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Arnold J. Toynbee

Encarta: Biographical Note

 
Toynbee, Arnold Joseph (1889-1975), British historian, known for his view of the past as a succession of civilizations rather than political entities.

Toynbee was born on April 14, 1889, and educated at Balliol College, University of Oxford. From 1912 to 1915 he was a fellow and tutor in ancient history at Balliol College, and he served as professor of modern Greek and Byzantine history at the University of London from 1919 to 1924. From 1925 until his retirement in 1955 he was director of studies in the Royal Institute of International Affairs and research professor of international history at the University of London. He served in the Foreign Office of the British government during World War I and World War II and represented the British government at the peace conferences following both wars. He died in York, England, on October 22, 1975.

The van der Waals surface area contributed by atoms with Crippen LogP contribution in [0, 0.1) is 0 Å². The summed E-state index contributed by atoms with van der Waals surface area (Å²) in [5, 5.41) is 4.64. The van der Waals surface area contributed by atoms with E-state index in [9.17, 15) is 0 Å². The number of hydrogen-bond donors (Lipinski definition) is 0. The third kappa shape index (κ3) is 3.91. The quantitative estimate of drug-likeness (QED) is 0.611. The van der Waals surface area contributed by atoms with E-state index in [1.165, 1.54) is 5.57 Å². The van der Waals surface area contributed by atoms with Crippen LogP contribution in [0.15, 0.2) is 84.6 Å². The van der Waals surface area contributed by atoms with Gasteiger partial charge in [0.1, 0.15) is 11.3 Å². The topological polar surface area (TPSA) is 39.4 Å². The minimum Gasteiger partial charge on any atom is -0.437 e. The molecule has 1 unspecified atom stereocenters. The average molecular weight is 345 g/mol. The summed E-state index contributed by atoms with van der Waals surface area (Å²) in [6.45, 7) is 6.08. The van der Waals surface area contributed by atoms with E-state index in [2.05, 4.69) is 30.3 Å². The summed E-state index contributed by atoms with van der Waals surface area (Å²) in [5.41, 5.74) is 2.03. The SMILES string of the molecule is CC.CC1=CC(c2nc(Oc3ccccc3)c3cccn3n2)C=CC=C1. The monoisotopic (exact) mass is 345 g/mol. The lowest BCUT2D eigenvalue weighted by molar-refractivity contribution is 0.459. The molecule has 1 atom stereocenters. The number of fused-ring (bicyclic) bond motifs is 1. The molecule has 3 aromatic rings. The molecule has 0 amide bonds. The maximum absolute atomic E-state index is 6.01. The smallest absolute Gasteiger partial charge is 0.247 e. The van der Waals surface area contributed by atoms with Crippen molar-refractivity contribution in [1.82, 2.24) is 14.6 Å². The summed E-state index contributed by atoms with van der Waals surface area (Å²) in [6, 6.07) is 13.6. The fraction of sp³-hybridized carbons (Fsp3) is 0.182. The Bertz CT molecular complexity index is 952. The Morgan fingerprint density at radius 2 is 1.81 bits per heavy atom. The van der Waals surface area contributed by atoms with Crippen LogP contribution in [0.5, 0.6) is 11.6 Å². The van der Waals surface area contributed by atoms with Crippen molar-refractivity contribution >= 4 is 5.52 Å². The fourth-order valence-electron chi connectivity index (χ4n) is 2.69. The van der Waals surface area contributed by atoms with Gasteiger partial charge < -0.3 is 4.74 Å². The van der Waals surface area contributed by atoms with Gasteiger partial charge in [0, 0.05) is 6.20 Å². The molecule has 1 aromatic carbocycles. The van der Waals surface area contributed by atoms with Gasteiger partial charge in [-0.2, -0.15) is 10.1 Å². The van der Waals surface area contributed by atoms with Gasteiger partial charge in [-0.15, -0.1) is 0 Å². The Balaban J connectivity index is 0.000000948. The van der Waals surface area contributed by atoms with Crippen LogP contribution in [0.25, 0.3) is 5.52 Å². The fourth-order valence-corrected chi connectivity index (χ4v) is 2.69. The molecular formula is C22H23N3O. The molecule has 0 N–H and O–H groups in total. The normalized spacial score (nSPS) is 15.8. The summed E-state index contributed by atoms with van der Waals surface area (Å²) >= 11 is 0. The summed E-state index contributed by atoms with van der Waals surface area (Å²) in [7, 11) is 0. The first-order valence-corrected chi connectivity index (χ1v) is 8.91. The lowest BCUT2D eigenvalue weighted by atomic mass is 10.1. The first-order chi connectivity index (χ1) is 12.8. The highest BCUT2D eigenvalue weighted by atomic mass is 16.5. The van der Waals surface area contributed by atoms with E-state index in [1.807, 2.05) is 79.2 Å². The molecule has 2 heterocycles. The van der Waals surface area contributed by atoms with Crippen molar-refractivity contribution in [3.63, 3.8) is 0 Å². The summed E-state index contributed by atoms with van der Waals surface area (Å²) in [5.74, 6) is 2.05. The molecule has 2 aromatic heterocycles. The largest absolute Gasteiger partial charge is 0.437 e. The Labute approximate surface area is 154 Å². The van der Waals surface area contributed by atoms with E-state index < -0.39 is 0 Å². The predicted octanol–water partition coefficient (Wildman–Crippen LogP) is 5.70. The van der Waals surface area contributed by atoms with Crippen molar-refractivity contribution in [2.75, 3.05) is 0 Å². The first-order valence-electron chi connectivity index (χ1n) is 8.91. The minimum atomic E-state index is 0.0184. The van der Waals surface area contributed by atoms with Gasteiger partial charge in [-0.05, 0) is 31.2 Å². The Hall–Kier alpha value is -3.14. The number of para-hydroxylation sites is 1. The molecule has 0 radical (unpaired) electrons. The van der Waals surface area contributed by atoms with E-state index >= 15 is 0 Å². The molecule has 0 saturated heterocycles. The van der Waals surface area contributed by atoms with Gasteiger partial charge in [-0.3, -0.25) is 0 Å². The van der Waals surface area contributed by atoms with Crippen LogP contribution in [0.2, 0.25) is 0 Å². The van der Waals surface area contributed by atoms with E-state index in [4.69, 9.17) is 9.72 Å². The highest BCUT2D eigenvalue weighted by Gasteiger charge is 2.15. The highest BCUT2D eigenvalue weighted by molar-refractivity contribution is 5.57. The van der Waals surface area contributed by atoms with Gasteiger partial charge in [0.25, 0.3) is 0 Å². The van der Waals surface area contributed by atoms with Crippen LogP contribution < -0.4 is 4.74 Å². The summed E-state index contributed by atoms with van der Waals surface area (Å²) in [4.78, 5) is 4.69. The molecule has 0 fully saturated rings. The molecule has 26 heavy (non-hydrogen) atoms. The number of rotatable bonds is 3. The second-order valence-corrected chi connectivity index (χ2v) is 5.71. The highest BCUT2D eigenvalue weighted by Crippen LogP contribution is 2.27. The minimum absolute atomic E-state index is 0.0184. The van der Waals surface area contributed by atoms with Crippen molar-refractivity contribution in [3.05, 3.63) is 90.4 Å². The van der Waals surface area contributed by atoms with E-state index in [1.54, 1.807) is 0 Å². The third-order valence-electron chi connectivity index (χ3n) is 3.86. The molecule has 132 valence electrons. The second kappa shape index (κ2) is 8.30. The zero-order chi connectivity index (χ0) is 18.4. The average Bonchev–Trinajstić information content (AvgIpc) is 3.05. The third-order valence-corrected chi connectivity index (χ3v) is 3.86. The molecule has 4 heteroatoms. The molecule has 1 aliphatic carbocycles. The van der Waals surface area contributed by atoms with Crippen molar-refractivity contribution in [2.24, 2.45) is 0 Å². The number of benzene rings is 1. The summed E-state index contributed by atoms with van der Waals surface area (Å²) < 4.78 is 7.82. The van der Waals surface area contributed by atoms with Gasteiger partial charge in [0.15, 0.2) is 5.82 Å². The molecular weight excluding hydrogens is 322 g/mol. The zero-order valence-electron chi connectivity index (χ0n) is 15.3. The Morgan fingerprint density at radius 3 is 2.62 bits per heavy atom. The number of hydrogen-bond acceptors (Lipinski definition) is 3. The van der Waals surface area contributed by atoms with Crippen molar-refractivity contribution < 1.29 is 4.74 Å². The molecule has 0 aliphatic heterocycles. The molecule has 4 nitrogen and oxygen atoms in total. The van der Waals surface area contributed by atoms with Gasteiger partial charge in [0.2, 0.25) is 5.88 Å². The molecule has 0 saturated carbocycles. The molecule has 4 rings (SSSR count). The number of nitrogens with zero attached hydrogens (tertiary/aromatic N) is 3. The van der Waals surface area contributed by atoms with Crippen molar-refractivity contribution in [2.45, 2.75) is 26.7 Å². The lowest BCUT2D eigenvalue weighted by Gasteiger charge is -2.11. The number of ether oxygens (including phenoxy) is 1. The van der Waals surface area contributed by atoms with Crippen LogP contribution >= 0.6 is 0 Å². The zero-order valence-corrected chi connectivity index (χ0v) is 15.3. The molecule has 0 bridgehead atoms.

Of the many books written by Toynbee, the 12-volume series A Study of History (1934-61) has had considerable influence on modern attitudes toward history, religion, and international affairs. This monumental work is based on Toynbee's thesis that history reflects the progress of civilizations or societies rather than of nations. It is a comparative study of 26 civilizations in world history, analyzing their genesis, growth, and disintegration. According to Toynbee's hypothesis, the failure of a civilization to survive was the result of its inability to respond to moral and religious challenges, rather than to physical or environmental challenges. Among the other books written by Toynbee are The Western Question in Greece and Turkey (1922), The World and the West (1953), Acquaintances (1967), and Experiences (1969). Although admired for his vast scholarship and deeply philosophical approach, Toynbee was also criticized for his tendency to generalize and to stress regeneration through 


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